Eat a Pufferfish and Die!

Posted in Under the Sea on December 10th, 2009 by MadDog
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No, I’m not putting a curse on you. Many readers will already be aware that the pufferfishes, among several other varieties of fish, are extremely poisonous when eaten by humans. This is because their bodies contain a deadly poison called tetrodotoxin. There are several dive sites around Madang at which you can usually find a large Fugu,  as they are called in Japan. This one is a Star Pufferfish (Arothron stellatus)  and its name is Elmer Fudd:

Star Pufferfish (Arothron stellatus)
I thought that you might enjoy meeting it. The idea of anything other than a cartoon character being so homely is simply too much to bear.

The Japanese eat these things. Since 1958 one must have a special license to prepare Fugu  for consumption. Apparently, the final exam for potential Fugu  chefs is to eat some of their own dish. If they survive, they pass.

Elmer will demonstrate patience for about thirty seconds, giving the photographer enough time for one or two shots such as the one above. When Elmer has had enough, he’ll turn around, scraping his belly on the sand:Star Pufferfish (Arothron stellatus)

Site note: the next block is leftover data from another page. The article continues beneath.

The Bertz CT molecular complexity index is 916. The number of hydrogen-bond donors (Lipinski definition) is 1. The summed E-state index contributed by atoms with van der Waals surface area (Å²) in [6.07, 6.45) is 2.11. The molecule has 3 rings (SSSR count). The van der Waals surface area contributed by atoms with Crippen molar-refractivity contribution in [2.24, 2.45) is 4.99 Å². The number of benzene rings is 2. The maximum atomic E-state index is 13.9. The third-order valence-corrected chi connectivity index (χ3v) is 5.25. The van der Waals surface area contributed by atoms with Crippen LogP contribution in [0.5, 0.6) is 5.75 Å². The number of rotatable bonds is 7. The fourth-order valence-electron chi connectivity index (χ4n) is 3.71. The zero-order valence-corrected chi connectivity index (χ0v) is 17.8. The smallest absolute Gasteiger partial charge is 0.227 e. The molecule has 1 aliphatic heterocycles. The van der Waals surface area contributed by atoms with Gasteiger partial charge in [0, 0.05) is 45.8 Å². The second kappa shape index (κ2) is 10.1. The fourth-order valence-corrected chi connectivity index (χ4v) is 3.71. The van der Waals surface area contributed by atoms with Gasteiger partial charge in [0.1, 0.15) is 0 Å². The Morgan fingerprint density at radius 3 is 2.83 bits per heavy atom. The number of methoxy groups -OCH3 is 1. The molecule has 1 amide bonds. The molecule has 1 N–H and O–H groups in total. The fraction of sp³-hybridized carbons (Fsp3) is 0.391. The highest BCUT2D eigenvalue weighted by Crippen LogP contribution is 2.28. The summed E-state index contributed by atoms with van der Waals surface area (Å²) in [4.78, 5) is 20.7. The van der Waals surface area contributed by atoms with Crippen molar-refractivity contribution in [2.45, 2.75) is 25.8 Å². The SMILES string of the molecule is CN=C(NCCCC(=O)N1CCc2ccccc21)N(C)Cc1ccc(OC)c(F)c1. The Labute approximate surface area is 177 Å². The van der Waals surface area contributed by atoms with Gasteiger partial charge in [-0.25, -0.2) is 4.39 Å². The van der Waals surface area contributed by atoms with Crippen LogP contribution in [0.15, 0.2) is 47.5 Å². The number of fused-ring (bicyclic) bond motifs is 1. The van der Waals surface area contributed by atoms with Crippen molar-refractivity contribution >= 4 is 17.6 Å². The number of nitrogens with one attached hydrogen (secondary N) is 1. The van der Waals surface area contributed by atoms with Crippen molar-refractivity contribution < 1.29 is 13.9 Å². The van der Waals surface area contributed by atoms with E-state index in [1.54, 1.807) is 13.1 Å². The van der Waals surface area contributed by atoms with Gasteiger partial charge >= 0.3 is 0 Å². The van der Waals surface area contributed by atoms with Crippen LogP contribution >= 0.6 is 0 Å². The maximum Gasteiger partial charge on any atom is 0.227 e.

And lumber away in a huff:

Star Pufferfish (Arothron stellatus)

Bye-bye Elmer.

Here is a fish that you’ve seen here before. It’s the Reef Lizardfish (Synodus variegatus):Reef Lizardfish (Synodus variegatus)Tomorrow we’ll be looking at some of the yummy coral at this spot on the South end of Leper Island.  For now, just savor the superb camoflage of this critter.

We’ll finish up with something decidedly non-fishy, a Tubeworm (Sabellastarte sanctijosephi):Tubeworm (Sabellastarte sanctijosephi)It’s worth clicking this shot to enlarge it. I had seen tubeworms for many years before I examined one closely and discovered the conplex organs in the centre. I’m not sure what it all does, but a tubeworm certainly could pass for an extraterrestrial organism.

Aliens in my front yard! Eeeek!

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